The information below comes from the statement of deficiencies compiled by health inspectors and provided to AHCJ by the Centers for Medicare and Medicaid Services. It does not include the steps the hospital plans to take to fix the problem, known as a plan of correction. For that information, you should contact the hospital, your state health department or CMS. Accessing the document may require you to file a Freedom of Information Request. Information on doing so is available here.

Based on observations, interviews and document review, the facility failed to maintain appropriate infection control processes in the cleaning and disinfection of flexible endoscopes.

These failures created the potential for transmission of health care acquired infections (HAIs) to patients receiving care in the facility.



According to the Association of periOperative Nurse's (AORN) Guidelines for Perioperative Practice (2015):

Recommendation I (page 589) flexible endoscopes should be cleaned and stored in accordance to the manufacturer's written instructions. Failure to follow the manufacturer's written instructions could result in ineffective cleaning that interferes with high-level disinfection or sterilization, creating a risk of infection for the patient.

According to the manufacturer's instructions for the Medivator Advantage Plus Endoscope Reprocessing System, the complete reprocessing cycle is comprised of a number of specific steps designed to ensure proper endoscope disinfection. These steps include startup, washing, disinfectant, rinse, alcohol and air phases. All steps must be properly followed and should not be modified beyond manufacturer recommendations. At the end of a cycle, the system will prompt to collect a disinfectant sample to measure the minimum recommended concentration (MRC). If the test strips indicates a fail, rerun the cycle and retest. If the test strip indicates a fail again, open a new bottle of test strips and test the concentration again with a new test strip.

According to the instructions for use for Medivator Rapicide PA High-Level Disinfectant (HLD) Test Strips, the test strips provide a convenient way to directly test for peracetic acid (the active ingredient) from the Rapicide PA solution. Rapicide PA is a disinfectant solution used for endoscope reprocessing. The minimum recommended concentration (MRC) has been established at 850 ppm of peracetic acid. Results that do not match the "PASS" color block indicate the Rapicide PA use solution is not suitable for high-level disinfection.

Keep the strip in the original container. Do not use the strip after the expiration date (opened or unopened). Test strips have a four months open bottle shelf life.

1. The facility failed to maintain infection control processes in the cleaning of flexible endoscopes.

a) On 10/04/17 at 12:16 p.m., the reprocessing of a flexible endoscope was observed. Registered Nurse (RN) #1 completed the initial manual cleaning process prior to transport of the endoscope to the GI (gastrointestinal) utility room where s/he completed two additional manual cleaning processes. RN #1 then placed the endoscope into the right compartment of the Medivator Endoscope Reprocessing System for its final cleaning and high-level disinfection. S/he explained the process upon completion of the run cycle was to check the concentration of high-level disinfectant solution to make sure it had not become diluted.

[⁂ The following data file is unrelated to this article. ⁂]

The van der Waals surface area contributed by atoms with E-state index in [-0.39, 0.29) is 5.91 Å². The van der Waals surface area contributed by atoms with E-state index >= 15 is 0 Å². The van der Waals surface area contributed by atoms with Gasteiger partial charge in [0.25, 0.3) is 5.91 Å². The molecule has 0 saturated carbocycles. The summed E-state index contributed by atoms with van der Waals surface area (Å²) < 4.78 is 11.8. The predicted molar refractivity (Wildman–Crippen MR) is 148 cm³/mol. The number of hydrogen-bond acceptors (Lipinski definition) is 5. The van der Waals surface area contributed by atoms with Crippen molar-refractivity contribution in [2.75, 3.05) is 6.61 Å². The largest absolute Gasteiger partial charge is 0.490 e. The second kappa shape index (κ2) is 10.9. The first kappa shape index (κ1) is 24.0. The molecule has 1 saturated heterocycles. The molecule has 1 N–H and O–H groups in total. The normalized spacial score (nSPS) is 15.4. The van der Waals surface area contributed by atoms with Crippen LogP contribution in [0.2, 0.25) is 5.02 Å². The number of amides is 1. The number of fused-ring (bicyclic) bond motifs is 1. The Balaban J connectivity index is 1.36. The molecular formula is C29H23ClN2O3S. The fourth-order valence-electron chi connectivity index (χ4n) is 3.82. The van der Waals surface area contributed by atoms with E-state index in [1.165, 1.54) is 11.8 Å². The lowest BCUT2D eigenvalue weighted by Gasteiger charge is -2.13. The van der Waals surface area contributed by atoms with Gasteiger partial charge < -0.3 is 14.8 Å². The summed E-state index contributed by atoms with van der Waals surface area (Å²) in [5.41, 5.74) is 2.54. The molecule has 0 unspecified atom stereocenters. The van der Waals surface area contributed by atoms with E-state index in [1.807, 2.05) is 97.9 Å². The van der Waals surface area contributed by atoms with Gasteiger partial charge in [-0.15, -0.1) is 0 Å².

At 12:33 p.m., RN #2 entered the GI utility room to remove an endoscope from the left compartment of the Medivator Endoscope Reprocessing System. RN #2 stated the endoscope had completed the processing cycle and s/he was going to check the MRC of the Rapicide PA use solution to ensure the endoscope had been properly disinfected.

Observation of the Rapicide PA (HLD) test strips revealed the bottle had been opened and not dated as instructed by the manufacturer. RN #2 stated the bottle of test strips were used up so quickly that they never reached the opened expiry date. When questioned why the manufacturer instructions required the dating of the opened test strip bottle, RN #1 confirmed the use of test strips past the expiration date could provide an inaccurate result, which could lead to improperly cleaned endoscopes being used on patients.

b) An interview was conducted with the GI Lab Manager (#3) on 10/05/17 at 1:31 p.m. According to Manager #3, s/he expected all staff performing the reprocessing of endoscopes to adhere to the manufacturer's instructions for cleaning and testing procedures. The Rapicide PA HLD test strips should be dated with the new expiration date when the bottle was opened and if there was no expiration date marked on an opened bottle of test strips, they should not be used at all. S/he confirmed the use of expired Rapicide HLD test strips my cause the "test results to be off and you wouldn't know if the endoscope has been disinfected".